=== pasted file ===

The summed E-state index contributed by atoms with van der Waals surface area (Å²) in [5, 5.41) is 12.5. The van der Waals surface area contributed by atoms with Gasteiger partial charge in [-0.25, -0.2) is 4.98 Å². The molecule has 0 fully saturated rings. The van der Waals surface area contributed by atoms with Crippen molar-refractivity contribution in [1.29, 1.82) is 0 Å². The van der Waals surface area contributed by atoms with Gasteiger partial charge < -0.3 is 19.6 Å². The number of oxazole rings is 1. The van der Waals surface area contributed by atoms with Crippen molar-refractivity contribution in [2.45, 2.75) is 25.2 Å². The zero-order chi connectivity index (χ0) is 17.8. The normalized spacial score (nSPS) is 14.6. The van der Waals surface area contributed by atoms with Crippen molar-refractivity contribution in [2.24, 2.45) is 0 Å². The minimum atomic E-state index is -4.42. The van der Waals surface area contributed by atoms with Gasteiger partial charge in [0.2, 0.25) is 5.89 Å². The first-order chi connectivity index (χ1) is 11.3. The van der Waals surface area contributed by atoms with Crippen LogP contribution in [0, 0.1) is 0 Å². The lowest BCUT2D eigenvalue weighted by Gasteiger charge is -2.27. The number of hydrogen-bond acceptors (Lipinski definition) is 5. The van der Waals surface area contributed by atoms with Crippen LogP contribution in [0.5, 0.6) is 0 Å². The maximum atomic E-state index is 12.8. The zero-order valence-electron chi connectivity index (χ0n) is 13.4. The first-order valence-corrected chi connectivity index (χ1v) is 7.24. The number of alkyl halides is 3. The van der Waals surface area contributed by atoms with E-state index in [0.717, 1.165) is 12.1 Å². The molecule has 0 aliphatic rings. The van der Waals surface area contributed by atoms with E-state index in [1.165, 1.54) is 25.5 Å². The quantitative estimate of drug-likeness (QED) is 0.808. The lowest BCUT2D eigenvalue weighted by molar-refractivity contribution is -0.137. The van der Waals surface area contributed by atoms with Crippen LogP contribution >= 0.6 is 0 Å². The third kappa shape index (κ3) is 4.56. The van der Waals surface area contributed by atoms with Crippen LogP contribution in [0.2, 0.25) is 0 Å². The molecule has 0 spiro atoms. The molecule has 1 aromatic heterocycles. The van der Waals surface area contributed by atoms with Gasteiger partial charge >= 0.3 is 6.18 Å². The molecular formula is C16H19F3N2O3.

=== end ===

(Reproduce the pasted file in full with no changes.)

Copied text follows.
The summed E-state index contributed by atoms with van der Waals surface area (Å²) in [5, 5.41) is 12.5. The van der Waals surface area contributed by atoms with Gasteiger partial charge in [-0.25, -0.2) is 4.98 Å². The molecule has 0 fully saturated rings. The van der Waals surface area contributed by atoms with Crippen molar-refractivity contribution in [1.29, 1.82) is 0 Å². The van der Waals surface area contributed by atoms with Gasteiger partial charge < -0.3 is 19.6 Å². The number of oxazole rings is 1. The van der Waals surface area contributed by atoms with Crippen molar-refractivity contribution in [2.45, 2.75) is 25.2 Å². The zero-order chi connectivity index (χ0) is 17.8. The normalized spacial score (nSPS) is 14.6. The van der Waals surface area contributed by atoms with Crippen molar-refractivity contribution in [2.24, 2.45) is 0 Å². The minimum atomic E-state index is -4.42. The van der Waals surface area contributed by atoms with Gasteiger partial charge in [0.2, 0.25) is 5.89 Å². The first-order chi connectivity index (χ1) is 11.3. The van der Waals surface area contributed by atoms with Crippen LogP contribution in [0, 0.1) is 0 Å². The lowest BCUT2D eigenvalue weighted by Gasteiger charge is -2.27. The number of hydrogen-bond acceptors (Lipinski definition) is 5. The van der Waals surface area contributed by atoms with Crippen LogP contribution in [0.5, 0.6) is 0 Å². The maximum atomic E-state index is 12.8. The zero-order valence-electron chi connectivity index (χ0n) is 13.4. The first-order valence-corrected chi connectivity index (χ1v) is 7.24. The number of alkyl halides is 3. The van der Waals surface area contributed by atoms with E-state index in [0.717, 1.165) is 12.1 Å². The molecule has 0 aliphatic rings. The van der Waals surface area contributed by atoms with E-state index in [1.165, 1.54) is 25.5 Å². The quantitative estimate of drug-likeness (QED) is 0.808. The lowest BCUT2D eigenvalue weighted by molar-refractivity contribution is -0.137. The van der Waals surface area contributed by atoms with Crippen LogP contribution >= 0.6 is 0 Å². The third kappa shape index (κ3) is 4.56. The van der Waals surface area contributed by atoms with Crippen LogP contribution in [0.2, 0.25) is 0 Å². The molecule has 0 spiro atoms. The molecule has 1 aromatic heterocycles. The van der Waals surface area contributed by atoms with Gasteiger partial charge >= 0.3 is 6.18 Å². The molecular formula is C16H19F3N2O3.